Defamation Against Healthcare Workers During COVID-19 Pandemic

Document Type : Letter to Editor


1 Department of Health Policy, London School of Economics and Political Science, London, UK

2 Faculty of Public Health and Policy, London School of Hygiene and Tropical Medicine, London, UK

3 Graduate School of Medicine, Hokkaido University, Sapporo, Japan

4 Department of Infectious Disease Epidemiology, London School of Hygiene and Tropical Medicine, London, UK


Main Subjects

Dear Editor,

While front-line healthcare workers (HCWs) combatting coronavirus disease 2019 (COVID-19) have commanded much respect and praise,1 they have been persecuted in Japan – a collective society where individual reputation and work ethic are traditionally viewed as important as one’s life. HCWs, who were exposed to higher risk of infection due to lack of sufficient personal protective equipment and mentally exhausted in daily work, have another epidemic to fight: defamation. They have been targeted for discrimination and abuse in off-duty hours and stigmatized as “germs” in public spaces with many suffering social sanctions in forms of social exclusion and even bullying.2

Anxiety and fear among Japanese citizens were generated in January,3 and driven by the increase of nosocomial infections in February-April.4 Healthcare facilities and HCWs were seen as epicenters, which triggered widespread irrational prejudice and discrimination against HCWs. They were denied use of public buses, taxis, and even urged to vacate rental housing. Family members also suffered from defamation. Children of HCWs were asked to voluntarily refrain from using nursery schools or discriminated as “You are COVID-19” in their schools.2 Concurrently, there has been peer pressure among HCWs to commit to working on the front-line, fueled by the strong sense of responsibility that runs deep in Japanese work culture. HCWs had to struggle with the tension between the burnout and social sanctions, resulting in a wave of temporary or permanent leaves of absence2 and consequently damaging the country’s health system capacity.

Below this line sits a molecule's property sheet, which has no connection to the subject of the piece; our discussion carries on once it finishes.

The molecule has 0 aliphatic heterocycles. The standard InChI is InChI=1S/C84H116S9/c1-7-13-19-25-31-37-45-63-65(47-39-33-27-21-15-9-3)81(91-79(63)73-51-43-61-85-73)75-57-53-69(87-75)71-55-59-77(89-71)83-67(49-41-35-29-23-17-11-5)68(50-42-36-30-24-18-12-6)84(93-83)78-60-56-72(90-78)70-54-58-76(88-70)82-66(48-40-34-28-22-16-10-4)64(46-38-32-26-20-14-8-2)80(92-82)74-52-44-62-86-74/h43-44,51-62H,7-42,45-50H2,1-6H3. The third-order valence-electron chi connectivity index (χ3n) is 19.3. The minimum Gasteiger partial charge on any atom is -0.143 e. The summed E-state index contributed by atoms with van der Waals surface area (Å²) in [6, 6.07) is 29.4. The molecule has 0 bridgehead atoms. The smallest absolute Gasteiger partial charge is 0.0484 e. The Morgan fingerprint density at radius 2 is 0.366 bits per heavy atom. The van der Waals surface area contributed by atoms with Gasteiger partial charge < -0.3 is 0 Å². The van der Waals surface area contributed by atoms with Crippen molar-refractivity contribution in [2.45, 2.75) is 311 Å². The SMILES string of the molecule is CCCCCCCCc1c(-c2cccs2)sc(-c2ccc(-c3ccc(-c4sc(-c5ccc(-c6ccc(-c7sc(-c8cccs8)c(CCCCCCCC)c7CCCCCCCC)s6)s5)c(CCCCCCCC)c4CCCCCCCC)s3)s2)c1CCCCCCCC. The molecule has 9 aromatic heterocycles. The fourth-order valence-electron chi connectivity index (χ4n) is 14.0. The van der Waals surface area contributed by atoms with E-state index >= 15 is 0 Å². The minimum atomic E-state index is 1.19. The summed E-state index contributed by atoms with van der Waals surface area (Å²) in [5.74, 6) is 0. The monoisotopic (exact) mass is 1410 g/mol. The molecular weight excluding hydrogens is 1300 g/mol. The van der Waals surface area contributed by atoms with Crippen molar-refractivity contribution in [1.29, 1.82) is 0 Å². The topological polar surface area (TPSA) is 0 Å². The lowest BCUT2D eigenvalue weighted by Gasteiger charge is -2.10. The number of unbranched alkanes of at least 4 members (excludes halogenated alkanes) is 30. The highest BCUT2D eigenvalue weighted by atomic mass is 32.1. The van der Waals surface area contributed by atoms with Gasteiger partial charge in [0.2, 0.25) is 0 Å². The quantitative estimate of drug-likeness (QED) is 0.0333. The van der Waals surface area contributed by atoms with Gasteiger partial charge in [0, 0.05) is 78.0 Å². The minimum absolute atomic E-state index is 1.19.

To understand the discrimination against HCWs in Japan, root causes of the public anxiety towards COVID-19 must be investigated. First, public panic was incited by the interrupted access to testing.5 Due to the lack of testing capacity, only a small portion of the infected cases has been identified,6-8 leading to public panic towards a largely underdiagnosed population. Unmet needs of health services are unprecedented and unfamiliar to Japanese residents who have historically enjoyed the resilient health system that ensured free access to healthcare.9,10 Second, while designated medical institutions for infectious diseases continued accepting COVID-19 patients, some hospitals avoided them. In Tokyo, the number of rejection of ambulance cars amounted to 2365 in April 2020, which was nearly quadrupled compared to April 2019.11 Third, there has been a lack of governmental leadership to support HCWs; in fact, Japanese government’s emergency risk communication was identified as a weakness that has negatively impacted its response to COVID-19.5 To date, there has been scant strong and clear messaging from political leaders that shows solidarity with front-line HCWs or any public acknowledgement of their commitment to protecting people’s health during the pandemic. Fourth, there is a lack of strong medical journalism in Japan. Sensational media reports that are not based on scientific evidence have sometimes disseminated false information to the public.12 Fifth, Japan’s declaration of State of Emergency, which was made between April and May, is not enforceable by law. All countermeasures such as remote working and staying indoors were on a voluntary basis. The strong peer pressure among Japanese has worked as a double-edged sword, which not only positively worked for infection control but negatively made Japanese residents suspicious of each other. Vigilantes have emerged, and coronavirus harassment for those who do not confirm has further divided the society.13 HCWs were socially excluded by an agitated public and irrationally criticized as the source of COVID-19.